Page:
Greater women empowerment, training on gender issues, reform of legal systems and a sanction imposition are some of the strategies the Africa Union (AU) should adopt in 2010: the Year for Peace, according to gender experts meeting ahead of the AU summit.
The AU has already designated 2010 as the Year for Peace and Security that will see increased implementation and action on United Nations Security Council resolutions 1325, 1820,1888 and 1889 that deal with the rights of women in conflict, post-conflict and peace building situations.
‘The AU needs to incorporate a gender advisor requirement for the negotiation process in Sudan. For instance, they let women participate in civil society organisations and not in peace and negotiation processes where decisions are made,’ said Kelly Fish, a participant contributing in the general discussions. Colonel Kani Coulibaly, a senior military officer and trainer of peacekeepers, was of the same view: ‘In all African peace keeping missions, women have less than ten per cent representation despite the fact that women are better morally equipped in conflicts and post conflicts zones than men’. She added that all peacekeepers have to be trained on women’s rights and on the rule of law.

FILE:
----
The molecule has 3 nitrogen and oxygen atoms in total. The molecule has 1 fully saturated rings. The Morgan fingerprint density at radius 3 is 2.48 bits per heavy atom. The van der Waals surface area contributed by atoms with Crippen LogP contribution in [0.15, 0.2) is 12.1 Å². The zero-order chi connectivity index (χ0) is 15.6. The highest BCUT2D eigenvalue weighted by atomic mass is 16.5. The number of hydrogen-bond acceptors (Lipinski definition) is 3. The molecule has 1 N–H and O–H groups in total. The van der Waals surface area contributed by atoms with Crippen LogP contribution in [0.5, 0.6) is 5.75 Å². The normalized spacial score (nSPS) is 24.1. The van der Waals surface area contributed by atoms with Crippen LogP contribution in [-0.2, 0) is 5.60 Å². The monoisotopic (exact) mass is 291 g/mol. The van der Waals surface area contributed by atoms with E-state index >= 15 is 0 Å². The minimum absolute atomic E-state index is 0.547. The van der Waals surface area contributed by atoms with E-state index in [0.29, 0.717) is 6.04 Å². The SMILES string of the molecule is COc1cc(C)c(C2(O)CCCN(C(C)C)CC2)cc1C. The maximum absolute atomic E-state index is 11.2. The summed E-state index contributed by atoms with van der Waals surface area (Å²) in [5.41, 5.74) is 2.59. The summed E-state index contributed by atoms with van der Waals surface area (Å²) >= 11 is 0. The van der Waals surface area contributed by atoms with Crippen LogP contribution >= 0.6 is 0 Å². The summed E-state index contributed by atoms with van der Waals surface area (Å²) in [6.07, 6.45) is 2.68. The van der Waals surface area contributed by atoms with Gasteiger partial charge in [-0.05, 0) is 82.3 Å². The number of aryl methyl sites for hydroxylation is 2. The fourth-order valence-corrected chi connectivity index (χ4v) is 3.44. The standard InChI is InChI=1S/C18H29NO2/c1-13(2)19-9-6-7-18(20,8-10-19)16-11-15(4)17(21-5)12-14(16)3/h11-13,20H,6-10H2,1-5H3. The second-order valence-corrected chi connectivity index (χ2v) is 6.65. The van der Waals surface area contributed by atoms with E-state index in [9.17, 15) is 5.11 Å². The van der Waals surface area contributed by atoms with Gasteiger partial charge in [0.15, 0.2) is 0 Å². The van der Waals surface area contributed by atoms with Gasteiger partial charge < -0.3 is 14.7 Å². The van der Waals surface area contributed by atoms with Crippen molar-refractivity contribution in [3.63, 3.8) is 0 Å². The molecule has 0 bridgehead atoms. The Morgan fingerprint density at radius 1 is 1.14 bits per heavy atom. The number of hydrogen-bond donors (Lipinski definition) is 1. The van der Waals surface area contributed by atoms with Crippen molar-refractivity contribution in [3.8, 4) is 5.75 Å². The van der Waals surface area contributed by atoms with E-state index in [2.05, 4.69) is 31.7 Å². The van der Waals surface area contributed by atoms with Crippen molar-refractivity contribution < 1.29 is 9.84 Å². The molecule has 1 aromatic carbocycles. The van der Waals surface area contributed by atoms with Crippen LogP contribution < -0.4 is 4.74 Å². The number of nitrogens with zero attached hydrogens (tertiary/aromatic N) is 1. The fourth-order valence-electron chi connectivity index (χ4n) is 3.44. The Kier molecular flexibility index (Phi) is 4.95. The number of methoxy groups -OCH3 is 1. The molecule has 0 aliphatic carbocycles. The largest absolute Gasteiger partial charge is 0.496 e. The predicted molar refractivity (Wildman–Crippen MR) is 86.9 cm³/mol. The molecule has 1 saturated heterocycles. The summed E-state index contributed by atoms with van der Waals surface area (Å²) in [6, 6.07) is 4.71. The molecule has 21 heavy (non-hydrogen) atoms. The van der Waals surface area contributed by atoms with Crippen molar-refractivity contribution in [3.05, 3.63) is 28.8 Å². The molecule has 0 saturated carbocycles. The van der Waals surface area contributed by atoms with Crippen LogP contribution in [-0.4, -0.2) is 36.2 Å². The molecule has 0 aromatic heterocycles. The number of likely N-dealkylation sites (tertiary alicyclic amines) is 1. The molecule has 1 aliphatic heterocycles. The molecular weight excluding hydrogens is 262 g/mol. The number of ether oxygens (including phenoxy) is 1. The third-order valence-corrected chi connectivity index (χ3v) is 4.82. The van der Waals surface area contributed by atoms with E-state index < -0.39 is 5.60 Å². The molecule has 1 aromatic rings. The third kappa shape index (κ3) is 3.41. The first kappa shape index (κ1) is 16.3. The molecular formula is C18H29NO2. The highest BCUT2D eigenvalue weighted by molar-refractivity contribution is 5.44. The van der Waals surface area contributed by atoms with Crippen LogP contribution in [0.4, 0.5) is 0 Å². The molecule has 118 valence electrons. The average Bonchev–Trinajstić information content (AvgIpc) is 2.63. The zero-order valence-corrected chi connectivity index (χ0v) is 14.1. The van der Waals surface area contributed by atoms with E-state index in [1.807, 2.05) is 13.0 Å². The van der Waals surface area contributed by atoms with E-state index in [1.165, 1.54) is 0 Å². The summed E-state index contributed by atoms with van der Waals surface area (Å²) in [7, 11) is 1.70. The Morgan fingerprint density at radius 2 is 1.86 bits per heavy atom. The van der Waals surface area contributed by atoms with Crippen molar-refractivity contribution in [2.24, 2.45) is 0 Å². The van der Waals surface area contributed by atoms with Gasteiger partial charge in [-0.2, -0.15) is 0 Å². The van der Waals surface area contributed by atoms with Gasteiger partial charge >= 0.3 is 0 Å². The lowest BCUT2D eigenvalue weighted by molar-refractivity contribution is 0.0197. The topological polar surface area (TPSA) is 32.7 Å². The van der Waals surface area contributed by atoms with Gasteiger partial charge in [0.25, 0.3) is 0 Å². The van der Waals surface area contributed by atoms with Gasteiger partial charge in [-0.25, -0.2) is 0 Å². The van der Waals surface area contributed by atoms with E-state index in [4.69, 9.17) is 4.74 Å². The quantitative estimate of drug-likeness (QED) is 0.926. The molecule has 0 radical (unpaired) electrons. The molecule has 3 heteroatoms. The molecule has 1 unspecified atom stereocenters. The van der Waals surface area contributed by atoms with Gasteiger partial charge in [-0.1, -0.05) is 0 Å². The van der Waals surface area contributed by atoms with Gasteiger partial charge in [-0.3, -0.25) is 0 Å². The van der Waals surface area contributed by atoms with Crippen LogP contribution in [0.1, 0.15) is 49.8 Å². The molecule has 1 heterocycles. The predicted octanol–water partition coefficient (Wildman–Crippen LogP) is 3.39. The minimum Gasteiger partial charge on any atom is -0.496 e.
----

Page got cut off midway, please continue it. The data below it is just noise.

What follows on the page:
Participants expressed the urgent need to empower women to be able to contribute meaningfully in the various discussions on Year for Peace and Security as well as be members of others AU technical teams.
There are, nevertheless, best practices to celebrate such as the UNSCR 1325 action plan of Liberia that acts as a monitoring tool of implementation of the resolution, with deliverables every 90 days.